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It was early Spring in Redwall, so early that the Abbot had yet named the season. And old bankvole, his fur gray-white with age, sat in an enormous armchair, snoring lightly inside the dark and cluttered gatehouse. Dust was everywhere which, had it been winter, could almost have been mistaken for snow. An air of scholarly peace pervaded the air, until a leveret poked his head in the door and said, disappointed, “Th’old buffer’s asleep, wot! What’ll we do now?”
- A squirrelmaid pushed her way into the dim room. “We wake ‘im up, silly.” She took a running jump and landed in the old beast’s lap. He awoke with a start.
- “What’re ye doing, wakin’ yore elders in such shocking a manner?” He asked, not seeming particularly put out.
- “Tell us a story! Please? Pleeeeeaaaaaase?” The squirrel looked at the hare. “We’re bored, an’ you do all the funny voices.” She looked up at the vole, clasping her paws together adorably.
- “Ye’ve got me wrapped ‘round yore little paw, missy,” sighed the vole. “Wot kind o’ story d’ye want?”
- The hare clapped. “Oh, a tale of honor, sah! With loads of adventure!”
- “Yes, yes, a tale of honor!” Squeaked the maid.
- "Oh, well, a tale of honor, y’say? Let me see...”
Wind howled through the huge ship’s rigging, sounding akin to the screams of the damned beasts in hellgates. The wind snatched at the deck of the ancient boat, snatching anything that wasn’t tied down and taking it with her. Sand whipped everywhere, scouring the old planks of the ship’s hull. Nestled safely inside, surrounded by parchments, weapons, and the remains of a long-forgotten meal, paced a wildcat. His coat was pure white, shot through with veins of pale, pale gray. His eyes were a shocking blue, not like a summer sky, but the color of arctic ice, miles and miles thick, and deadly cold. His fearsome eyes narrowed in concentration, he thought of revenge and power. Not too long before the father, the doddering old fool, died of a heart attack, or disease, or just old age. He’d waited long for this, but if Chamel didn’t die within a season, an accident would have to be… planned. The cat grinned, the smile making his face look like an icicle, deformed by a blizzard into cruel and twisted shapes.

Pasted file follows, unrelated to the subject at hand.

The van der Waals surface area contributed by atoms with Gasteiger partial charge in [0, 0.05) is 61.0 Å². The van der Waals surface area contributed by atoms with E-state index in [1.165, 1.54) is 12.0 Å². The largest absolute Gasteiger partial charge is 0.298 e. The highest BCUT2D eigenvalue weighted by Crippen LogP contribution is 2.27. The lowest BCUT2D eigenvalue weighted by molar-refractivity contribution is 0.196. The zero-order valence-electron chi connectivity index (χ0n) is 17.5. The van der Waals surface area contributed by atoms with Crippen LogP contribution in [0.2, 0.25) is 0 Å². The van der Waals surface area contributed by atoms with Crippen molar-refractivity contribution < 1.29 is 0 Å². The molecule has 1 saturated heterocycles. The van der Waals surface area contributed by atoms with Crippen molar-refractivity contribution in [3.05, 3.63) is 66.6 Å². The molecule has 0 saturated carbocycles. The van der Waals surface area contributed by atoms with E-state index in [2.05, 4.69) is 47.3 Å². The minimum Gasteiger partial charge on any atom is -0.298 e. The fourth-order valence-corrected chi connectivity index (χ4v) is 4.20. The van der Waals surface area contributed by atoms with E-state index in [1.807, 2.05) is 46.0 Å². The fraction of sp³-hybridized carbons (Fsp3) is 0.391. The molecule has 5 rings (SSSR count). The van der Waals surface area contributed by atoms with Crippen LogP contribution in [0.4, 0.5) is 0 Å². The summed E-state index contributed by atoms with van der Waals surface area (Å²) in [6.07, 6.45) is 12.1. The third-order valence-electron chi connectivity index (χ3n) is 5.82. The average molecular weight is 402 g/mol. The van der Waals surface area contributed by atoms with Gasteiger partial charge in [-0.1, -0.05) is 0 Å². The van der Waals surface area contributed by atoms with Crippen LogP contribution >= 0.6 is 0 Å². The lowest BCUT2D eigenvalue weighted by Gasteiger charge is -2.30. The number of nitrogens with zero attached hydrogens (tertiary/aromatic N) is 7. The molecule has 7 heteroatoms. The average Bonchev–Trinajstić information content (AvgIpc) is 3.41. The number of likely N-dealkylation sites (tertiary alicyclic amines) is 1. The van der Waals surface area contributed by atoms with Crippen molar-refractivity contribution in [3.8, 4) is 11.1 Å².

- ~-: :-~
Snow covered everything, from Redwall’s high, gabled roofs to the iced-over fishpond. A storm was coming, the old beasts said. They could feel it in their bones. Nobeast was outside, not even some hardworking mole or otter. Every single Redwaller, from the smallest dibbun to the most ancient elder, had piled inside. Some were in the kitchens, drowning winter gloom with cookies, pasties and scones, but most were in Cavern Hole, basking in the heat of the roaring fire.
- ”Have I told you the one about the hedgehog?”
- ”’’Yes’’! ‘’And’’ the one about the molemaid who fell in a hole,” grumbled her friend, a mousemaid.
- ”Terrible, all of ‘em, too,” muttered a squirrel.
- ”Oi! Even geniuses like me ‘ave feelings!” protested the hare.
- ”Give it up, toppers, yore not funny in the least.”
- ”Shut up, Corindon!”
- ”ARGH!” roared Corin, the mouse. She fell upon Toppersworth with a pillow. Feathers flew, and Heath, the squirrel, sighed.
“Shhhhhhhhh!” hissed about ten adults, and Heath blushed. “Toppers! Corin! Stoppit!” He tried to pull the mouse off of her friend, and the maids collapsed giggling. The squirrel rolled his eyes long-sufferingly, until he, too, was bashed by a cushion.